Last-Minute Marathon Tips for Race Day

Pre-Race Warm Up

Given the size of many marathons, it's almost impossible to get any kind of a warm-up in. I get a lot of friction for even suggesting a warm-up before a 26.2-mile race, but I am a firm believer that just getting the muscles activated and your heart beating a bit is an important element of getting ready to race. Think of it as the physical equivalent of letting your car run a bit extra before you drive it to work on a cold morning.

Knowing that your goal is to have "all systems go" before the gun goes off should take some of the pressure off of you. A good 20-minute walk will do wonders, and odds are you'll have to do that just to get into the right starting place. Once you are in position you'll ideally have about 10 to 15 minutes before you actually start running. Here is a short ritual you can do to get—and stay—ready.

Do each element of the progression for 20 seconds each and this will take you three minutes to get through. Then you can chill out for two minutes and repeat:

  • Calf Stretch: Standing up, just weight one leg and bend that at the knee, stretching the calf area.
  • Quad Stretch: Pull one leg up at a time, heel to butt, keeping the hips forward.
  • Hamstring Stretch: Alternate touching your toes.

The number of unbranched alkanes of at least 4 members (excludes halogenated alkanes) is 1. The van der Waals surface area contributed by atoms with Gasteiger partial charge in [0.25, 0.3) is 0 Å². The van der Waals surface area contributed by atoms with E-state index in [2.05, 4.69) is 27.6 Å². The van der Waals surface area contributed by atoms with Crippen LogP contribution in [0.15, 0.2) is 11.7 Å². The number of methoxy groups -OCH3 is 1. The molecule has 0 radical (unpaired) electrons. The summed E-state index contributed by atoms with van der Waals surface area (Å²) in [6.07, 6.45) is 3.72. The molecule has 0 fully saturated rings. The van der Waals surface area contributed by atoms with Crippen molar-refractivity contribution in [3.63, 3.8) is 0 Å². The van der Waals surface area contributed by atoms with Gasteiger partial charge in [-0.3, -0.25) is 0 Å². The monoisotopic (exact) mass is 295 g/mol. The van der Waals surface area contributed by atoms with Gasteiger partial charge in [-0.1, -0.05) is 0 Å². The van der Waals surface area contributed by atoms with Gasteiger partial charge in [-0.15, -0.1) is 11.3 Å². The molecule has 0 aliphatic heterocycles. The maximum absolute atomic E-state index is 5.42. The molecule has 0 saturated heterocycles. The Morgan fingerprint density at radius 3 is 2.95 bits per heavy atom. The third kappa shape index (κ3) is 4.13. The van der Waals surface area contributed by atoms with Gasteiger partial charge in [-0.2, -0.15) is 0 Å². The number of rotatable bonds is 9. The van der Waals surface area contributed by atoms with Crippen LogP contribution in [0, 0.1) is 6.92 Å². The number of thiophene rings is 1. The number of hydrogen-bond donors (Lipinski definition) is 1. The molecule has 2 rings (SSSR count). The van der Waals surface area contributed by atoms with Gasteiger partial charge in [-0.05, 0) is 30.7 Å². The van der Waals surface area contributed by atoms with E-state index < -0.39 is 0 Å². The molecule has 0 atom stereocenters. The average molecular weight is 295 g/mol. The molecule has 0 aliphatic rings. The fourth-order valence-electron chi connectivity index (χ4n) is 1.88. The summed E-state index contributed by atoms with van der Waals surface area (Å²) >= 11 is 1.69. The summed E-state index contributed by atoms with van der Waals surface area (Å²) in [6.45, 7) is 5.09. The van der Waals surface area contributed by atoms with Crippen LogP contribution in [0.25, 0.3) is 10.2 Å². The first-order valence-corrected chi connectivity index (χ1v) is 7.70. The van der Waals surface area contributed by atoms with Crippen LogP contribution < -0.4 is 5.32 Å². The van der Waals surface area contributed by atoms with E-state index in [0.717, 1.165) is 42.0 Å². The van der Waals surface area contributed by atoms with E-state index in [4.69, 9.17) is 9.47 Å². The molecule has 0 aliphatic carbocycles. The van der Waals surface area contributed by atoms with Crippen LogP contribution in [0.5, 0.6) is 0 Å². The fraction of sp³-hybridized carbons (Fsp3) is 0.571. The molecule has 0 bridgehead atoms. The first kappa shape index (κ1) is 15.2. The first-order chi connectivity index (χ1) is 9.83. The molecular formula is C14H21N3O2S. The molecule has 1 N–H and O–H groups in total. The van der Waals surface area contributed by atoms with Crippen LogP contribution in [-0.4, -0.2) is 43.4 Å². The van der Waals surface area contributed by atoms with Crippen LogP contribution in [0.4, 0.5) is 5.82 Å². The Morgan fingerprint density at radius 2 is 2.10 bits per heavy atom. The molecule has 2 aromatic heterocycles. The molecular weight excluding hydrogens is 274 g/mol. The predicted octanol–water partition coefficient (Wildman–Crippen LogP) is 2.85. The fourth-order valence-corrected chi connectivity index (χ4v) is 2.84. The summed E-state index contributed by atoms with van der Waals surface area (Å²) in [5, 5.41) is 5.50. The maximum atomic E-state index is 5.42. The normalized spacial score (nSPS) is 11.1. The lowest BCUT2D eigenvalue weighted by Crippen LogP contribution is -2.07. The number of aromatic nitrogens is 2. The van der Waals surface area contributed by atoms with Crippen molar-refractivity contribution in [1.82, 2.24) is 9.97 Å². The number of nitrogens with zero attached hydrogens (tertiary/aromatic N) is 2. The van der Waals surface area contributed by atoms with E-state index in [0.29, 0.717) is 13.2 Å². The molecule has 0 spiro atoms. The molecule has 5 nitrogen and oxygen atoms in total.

• Trunk Twists: Hands and elbows up, rotate side to side slowly and deliberately.
  • Neck Roll: Side to side or around in a circle.
  • Bounce On Your Toes: Light vertical movement, nothing too high.
  • Knee Raises: A slow motion version of running in place, hands and knees work in motion.
  • Pull Knee to Chest: Bring your knee up, then grab and pull it into your chest.
  • Stand & Squats: Alternate standing with squatting all the way down to touch the ground.

Early Pacing

So much of your overall marathon experience rests on how well you pace the early miles of your day. It's important to plan the best way to pace your marathon. Instead of being surprised, be prepared.

Make sure your display has the lap mode set for each mile will ensure that you have that on the screen. Now you can manually hit the lap button and get instant feedback on your pacing.

Consider finding a pacing group/person to run next to as a means of benchmarking just how well you are (or aren't!) running those early miles.

Know your "hard" number for the first six miles. If it's 48 minutes, 54 minutes or something more random, know the total. Your total time to this point–from when you crossed the start line–is a great indicator of your overall day. You should ideally be at or slightly slower than this number; too far ahead and you could be burning precious resources you'll need later in your day.

Above all else, remember that being consistent with your pace in the first miles is the most important part of your pacing strategy. There are many ways to hit the six mile mark at exactly 54 minutes—you can do 6 even 9:00 miles, you can drop 10 seconds per mile from 9:30s to 8:30s, or you can bounce around and overexert yourself.

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